Oscar (left) and Spotty
Clovelly is a beautiful little Heritage Village built on a valley side in North Devon, South West England. It is famous for three things: Its steep cobbled street ....Its fishing harbour....... And its long association with Donkeys.
It is also famous amongst corkscrew collectors for a few souvenir corkscrews that were sold in Clovelly.
The village is mentioned in the Domesday Book and so is more than 900 years old. There is an iron age settlement above the village at Clovelly Dykes.
In the mid 1880's the village was rescued from decay and restored by the lady of the village, Mrs Chrisitine Hamlyn. She saved many cottages, had the stream culverted, the street completely cobbled and had mains water and electricity installed to every cottage. Her imagination can be seen in the charming finishing touches and the seats and wooden summer houses she built around the area.
The street is extremely steep and in places so narrow that even today it is not possible to get motor vehicles into the village. In days gone by any goods that needed to be carried up the street were carried on the donkeys. The donkeys never carry goods down the street as the sledges are used for that. The donkeys carried the post, ash from peoples' fires, fish up the back road and many other things.
Tourism has been an important source of income for the villagers even before Mrs Hamlyn's time. It is the reason the donkeys are still here today. When donkeys fell out of use for other jobs and the fishing industry had declined the New Inn, in the centre of the village, still had all its goods carried up by donkeys. Until the 1990s the donkeys were still carrying up visitors' luggage, the empty bottles and beer barrels, laundry, cardboard and rubbish bags. For this they use our special pack saddles.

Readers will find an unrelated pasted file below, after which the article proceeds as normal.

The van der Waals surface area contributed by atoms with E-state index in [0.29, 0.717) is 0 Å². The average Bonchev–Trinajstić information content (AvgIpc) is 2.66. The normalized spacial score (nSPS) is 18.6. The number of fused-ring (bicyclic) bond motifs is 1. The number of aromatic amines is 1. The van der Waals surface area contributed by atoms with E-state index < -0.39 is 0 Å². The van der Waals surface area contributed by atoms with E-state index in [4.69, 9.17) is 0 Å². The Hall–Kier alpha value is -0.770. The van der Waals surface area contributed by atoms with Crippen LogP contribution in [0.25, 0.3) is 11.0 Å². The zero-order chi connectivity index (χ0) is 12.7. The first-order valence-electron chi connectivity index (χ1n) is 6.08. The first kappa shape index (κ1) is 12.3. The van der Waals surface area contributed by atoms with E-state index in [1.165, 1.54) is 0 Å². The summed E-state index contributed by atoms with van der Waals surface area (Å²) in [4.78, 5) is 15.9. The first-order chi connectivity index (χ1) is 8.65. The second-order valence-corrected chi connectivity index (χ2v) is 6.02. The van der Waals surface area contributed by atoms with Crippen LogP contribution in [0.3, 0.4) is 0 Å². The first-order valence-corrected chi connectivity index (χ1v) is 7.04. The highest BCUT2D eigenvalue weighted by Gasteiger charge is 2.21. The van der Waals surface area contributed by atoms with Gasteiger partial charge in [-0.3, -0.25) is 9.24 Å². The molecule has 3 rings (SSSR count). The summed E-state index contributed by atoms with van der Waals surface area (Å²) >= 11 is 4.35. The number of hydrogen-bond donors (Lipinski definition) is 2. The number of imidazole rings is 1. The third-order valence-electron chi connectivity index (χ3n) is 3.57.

For a while donkeys carried tourists up from the harbour to the fountain but this was stopped in the 1960s as adults (who are too heavy) were being allowed to ride the donkeys. After the New Inn had changed hands several times the donkeys were left with just the luggage to carry, which they still do occasionally. Today, in summer, the donkeys give children rides around their meadow and can be seen posing for photos in the street. In winter the local children ride and drive them in the woods. At present there are 11 donkeys and 2 mules.
The Clovelly English Registered design no. 704,053 (1924).
Background information provided by Sue Green (www.clovellydonkeys.co.uk).
Visit The Virtual Corkscrew Museum